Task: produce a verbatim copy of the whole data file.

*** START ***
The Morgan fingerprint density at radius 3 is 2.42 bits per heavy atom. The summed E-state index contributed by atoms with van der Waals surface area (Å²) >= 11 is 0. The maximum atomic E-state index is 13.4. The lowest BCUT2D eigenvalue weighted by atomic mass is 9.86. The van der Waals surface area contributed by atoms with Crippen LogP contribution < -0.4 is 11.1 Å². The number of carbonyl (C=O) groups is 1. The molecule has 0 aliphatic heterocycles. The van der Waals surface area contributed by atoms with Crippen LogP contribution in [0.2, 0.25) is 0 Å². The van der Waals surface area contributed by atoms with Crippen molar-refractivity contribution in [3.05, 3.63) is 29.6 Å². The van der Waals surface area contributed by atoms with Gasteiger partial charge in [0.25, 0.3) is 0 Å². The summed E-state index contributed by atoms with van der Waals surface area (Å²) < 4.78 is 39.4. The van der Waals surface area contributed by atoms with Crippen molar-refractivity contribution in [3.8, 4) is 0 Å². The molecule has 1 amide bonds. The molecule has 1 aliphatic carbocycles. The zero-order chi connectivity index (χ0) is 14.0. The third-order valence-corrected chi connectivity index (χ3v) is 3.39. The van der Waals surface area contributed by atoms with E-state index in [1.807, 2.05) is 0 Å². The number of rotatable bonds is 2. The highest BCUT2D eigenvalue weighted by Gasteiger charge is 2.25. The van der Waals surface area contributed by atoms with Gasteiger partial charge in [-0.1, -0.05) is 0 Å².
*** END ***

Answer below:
The Morgan fingerprint density at radius 3 is 2.42 bits per heavy atom. The summed E-state index contributed by atoms with van der Waals surface area (Å²) >= 11 is 0. The maximum atomic E-state index is 13.4. The lowest BCUT2D eigenvalue weighted by atomic mass is 9.86. The van der Waals surface area contributed by atoms with Crippen LogP contribution < -0.4 is 11.1 Å². The number of carbonyl (C=O) groups is 1. The molecule has 0 aliphatic heterocycles. The van der Waals surface area contributed by atoms with Crippen LogP contribution in [0.2, 0.25) is 0 Å². The van der Waals surface area contributed by atoms with Crippen molar-refractivity contribution in [3.05, 3.63) is 29.6 Å². The van der Waals surface area contributed by atoms with Gasteiger partial charge in [0.25, 0.3) is 0 Å². The summed E-state index contributed by atoms with van der Waals surface area (Å²) < 4.78 is 39.4. The van der Waals surface area contributed by atoms with Crippen molar-refractivity contribution in [3.8, 4) is 0 Å². The molecule has 1 amide bonds. The molecule has 1 aliphatic carbocycles. The zero-order chi connectivity index (χ0) is 14.0. The third-order valence-corrected chi connectivity index (χ3v) is 3.39. The van der Waals surface area contributed by atoms with E-state index in [1.807, 2.05) is 0 Å². The number of rotatable bonds is 2. The highest BCUT2D eigenvalue weighted by Gasteiger charge is 2.25. The van der Waals surface area contributed by atoms with Gasteiger partial charge in [-0.1, -0.05) is 0 Å².